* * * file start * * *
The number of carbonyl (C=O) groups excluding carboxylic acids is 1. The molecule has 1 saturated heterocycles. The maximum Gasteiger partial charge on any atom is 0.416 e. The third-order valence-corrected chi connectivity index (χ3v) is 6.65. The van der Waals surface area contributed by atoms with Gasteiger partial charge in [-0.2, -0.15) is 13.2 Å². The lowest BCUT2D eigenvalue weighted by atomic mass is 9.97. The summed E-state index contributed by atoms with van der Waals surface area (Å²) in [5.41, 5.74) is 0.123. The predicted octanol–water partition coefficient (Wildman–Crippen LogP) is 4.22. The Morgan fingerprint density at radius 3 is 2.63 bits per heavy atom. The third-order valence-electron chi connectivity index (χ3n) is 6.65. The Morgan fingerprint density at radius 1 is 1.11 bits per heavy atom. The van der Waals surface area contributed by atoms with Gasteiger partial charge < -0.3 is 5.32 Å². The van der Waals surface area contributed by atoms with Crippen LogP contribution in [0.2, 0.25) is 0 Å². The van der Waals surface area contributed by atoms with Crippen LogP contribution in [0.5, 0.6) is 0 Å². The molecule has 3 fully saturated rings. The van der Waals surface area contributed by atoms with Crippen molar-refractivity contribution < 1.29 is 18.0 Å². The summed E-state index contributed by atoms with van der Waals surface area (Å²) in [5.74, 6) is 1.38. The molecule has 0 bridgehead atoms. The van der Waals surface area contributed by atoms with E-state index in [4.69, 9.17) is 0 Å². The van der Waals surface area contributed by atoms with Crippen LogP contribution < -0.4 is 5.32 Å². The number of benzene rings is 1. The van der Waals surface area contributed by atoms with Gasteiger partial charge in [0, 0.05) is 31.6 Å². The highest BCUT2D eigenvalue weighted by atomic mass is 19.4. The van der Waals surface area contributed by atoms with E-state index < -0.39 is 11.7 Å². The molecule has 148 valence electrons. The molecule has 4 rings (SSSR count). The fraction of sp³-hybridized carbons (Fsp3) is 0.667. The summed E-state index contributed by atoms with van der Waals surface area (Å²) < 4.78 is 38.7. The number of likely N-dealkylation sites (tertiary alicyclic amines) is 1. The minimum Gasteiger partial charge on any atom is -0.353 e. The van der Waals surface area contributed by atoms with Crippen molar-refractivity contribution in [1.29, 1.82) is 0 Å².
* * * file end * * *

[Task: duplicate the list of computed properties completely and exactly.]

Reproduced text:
The number of carbonyl (C=O) groups excluding carboxylic acids is 1. The molecule has 1 saturated heterocycles. The maximum Gasteiger partial charge on any atom is 0.416 e. The third-order valence-corrected chi connectivity index (χ3v) is 6.65. The van der Waals surface area contributed by atoms with Gasteiger partial charge in [-0.2, -0.15) is 13.2 Å². The lowest BCUT2D eigenvalue weighted by atomic mass is 9.97. The summed E-state index contributed by atoms with van der Waals surface area (Å²) in [5.41, 5.74) is 0.123. The predicted octanol–water partition coefficient (Wildman–Crippen LogP) is 4.22. The Morgan fingerprint density at radius 3 is 2.63 bits per heavy atom. The third-order valence-electron chi connectivity index (χ3n) is 6.65. The Morgan fingerprint density at radius 1 is 1.11 bits per heavy atom. The van der Waals surface area contributed by atoms with Gasteiger partial charge < -0.3 is 5.32 Å². The van der Waals surface area contributed by atoms with Crippen LogP contribution in [0.2, 0.25) is 0 Å². The van der Waals surface area contributed by atoms with Crippen LogP contribution in [0.5, 0.6) is 0 Å². The molecule has 3 fully saturated rings. The van der Waals surface area contributed by atoms with Crippen molar-refractivity contribution < 1.29 is 18.0 Å². The summed E-state index contributed by atoms with van der Waals surface area (Å²) in [5.74, 6) is 1.38. The molecule has 0 bridgehead atoms. The van der Waals surface area contributed by atoms with E-state index in [4.69, 9.17) is 0 Å². The van der Waals surface area contributed by atoms with Crippen LogP contribution < -0.4 is 5.32 Å². The number of benzene rings is 1. The van der Waals surface area contributed by atoms with Gasteiger partial charge in [0, 0.05) is 31.6 Å². The highest BCUT2D eigenvalue weighted by atomic mass is 19.4. The van der Waals surface area contributed by atoms with E-state index < -0.39 is 11.7 Å². The molecule has 148 valence electrons. The molecule has 4 rings (SSSR count). The fraction of sp³-hybridized carbons (Fsp3) is 0.667. The summed E-state index contributed by atoms with van der Waals surface area (Å²) < 4.78 is 38.7. The number of likely N-dealkylation sites (tertiary alicyclic amines) is 1. The minimum Gasteiger partial charge on any atom is -0.353 e. The van der Waals surface area contributed by atoms with Crippen molar-refractivity contribution in [1.29, 1.82) is 0 Å².